Dripping Springs ISD considers teacher compensation ahead of budget-planning process

The DSISD board of trustees heard a presentation on teacher pay at a recent meeting. (Courtesy Adobe Stock)
The DSISD board of trustees heard a presentation on teacher pay at a recent meeting. (Courtesy Adobe Stock)

The DSISD board of trustees heard a presentation on teacher pay at a recent meeting. (Courtesy Adobe Stock)

The Dripping Springs ISD board of trustees heard a report on teacher and staff compensation at its April 19 agenda review meeting and received recommendations for staff compensation planning as the district enters its budget planning process for the 2021-22 school year.

Luz Cadena, a human resources and compensation consultant from the Texas Association of School Boards, said DSISD lags slightly behind its peer districts in teacher compensation, paying teachers an average of $53,860, which is $962 behind the local market median salary. The exception was for the district’s most experienced educators, those with 20 years of experience or more, whose compensation is on par with or higher than the local market median.

The comparison did not include any one-time payments issued by DSISD or other districts this year; DSISD authorized a one-time $500 retention incentive for district staff in November to acknowledge "unanticipated extra workloads" caused by the coronavirus pandemic.

“Because that amount was not included into base pay, we can’t really, truly do an apples to apples comparison,” Cadena said.

To maintain competitive compensation, Cadena recommended DSISD prioritize strong starting salaries and midcareer salaries comparable to the local market, including districts such as Austin ISD, Eanes ISD and Lake Travis ISD. To close these gaps, she advised considering a 2%-3% general pay increase for teachers and staff, which would carry a cost of $1.23 million-$1.62 million.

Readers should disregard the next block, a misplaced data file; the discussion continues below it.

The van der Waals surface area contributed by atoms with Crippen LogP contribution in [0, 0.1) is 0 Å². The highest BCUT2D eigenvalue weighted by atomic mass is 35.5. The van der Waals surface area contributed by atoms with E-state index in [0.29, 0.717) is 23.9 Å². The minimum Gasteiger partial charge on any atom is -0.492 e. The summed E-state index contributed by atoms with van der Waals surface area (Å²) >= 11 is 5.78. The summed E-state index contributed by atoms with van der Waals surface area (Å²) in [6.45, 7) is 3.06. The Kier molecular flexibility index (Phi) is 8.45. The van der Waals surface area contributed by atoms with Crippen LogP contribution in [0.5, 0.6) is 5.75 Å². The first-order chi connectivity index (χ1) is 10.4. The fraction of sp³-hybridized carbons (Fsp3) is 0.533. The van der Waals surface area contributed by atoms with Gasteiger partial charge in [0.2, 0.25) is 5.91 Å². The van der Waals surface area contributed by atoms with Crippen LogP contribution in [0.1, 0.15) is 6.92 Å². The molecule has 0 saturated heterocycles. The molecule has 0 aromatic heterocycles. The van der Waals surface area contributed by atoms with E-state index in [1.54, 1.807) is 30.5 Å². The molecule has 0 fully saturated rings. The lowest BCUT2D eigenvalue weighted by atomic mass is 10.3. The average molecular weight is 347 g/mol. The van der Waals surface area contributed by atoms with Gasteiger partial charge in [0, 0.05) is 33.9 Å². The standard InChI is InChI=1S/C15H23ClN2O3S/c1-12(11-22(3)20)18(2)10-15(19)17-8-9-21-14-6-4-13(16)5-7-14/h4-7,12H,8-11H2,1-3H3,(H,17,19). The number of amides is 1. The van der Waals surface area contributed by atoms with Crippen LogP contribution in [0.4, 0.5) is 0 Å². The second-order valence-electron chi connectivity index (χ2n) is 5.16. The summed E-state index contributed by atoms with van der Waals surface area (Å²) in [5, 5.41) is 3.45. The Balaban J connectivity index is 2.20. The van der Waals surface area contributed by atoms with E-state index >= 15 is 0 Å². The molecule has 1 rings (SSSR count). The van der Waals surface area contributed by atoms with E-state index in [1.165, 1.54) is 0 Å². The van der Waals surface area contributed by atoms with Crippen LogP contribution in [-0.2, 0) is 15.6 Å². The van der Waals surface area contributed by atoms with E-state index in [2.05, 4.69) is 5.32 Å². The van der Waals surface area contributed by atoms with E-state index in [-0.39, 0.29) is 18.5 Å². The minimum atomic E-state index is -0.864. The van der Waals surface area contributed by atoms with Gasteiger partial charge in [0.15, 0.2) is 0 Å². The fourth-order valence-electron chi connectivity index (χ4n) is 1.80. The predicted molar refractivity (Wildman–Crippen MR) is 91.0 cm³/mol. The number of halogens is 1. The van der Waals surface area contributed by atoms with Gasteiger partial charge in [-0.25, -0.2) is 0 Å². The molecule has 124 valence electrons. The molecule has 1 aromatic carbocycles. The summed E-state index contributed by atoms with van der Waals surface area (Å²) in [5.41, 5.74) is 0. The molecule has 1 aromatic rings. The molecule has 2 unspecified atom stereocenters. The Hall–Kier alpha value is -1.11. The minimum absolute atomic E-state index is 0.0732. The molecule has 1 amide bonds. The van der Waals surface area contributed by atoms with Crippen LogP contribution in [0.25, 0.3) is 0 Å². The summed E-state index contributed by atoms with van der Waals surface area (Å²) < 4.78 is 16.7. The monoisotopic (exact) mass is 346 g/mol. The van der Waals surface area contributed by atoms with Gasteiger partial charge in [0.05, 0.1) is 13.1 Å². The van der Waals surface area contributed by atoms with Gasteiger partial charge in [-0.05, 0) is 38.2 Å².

The role of stipends was also discussed. Unlike six of its 16 area peers, DSISD does not offer stipends for faculty with secondary math and science specializations and offers a lower-than-median stipend for bilingual educators—$4,500 compared to $5,500.

“If the district begins to encounter difficulty recruiting quality teachers with these types of certification requirements, then the district could certainly consider adding a stipend so that [DSISD] could be competitive in pay with peer districts,” Cadena said.

The district will consider teacher pay and other budget line items over the coming months. A proposed budget is set to be released June 14 with a budget for the 2021-22 year adopted by June 28.

Editor's note: This story was updated April 22 to reflect the correct amount of DSISD's rentention incentives issued last year.
By Olivia Aldridge
Olivia is the reporter for Community Impact's Central Austin edition. A graduate of Presbyterian College in upstate South Carolina, Olivia was a reporter and producer at South Carolina Public Radio before joining Community Impact in Austin.


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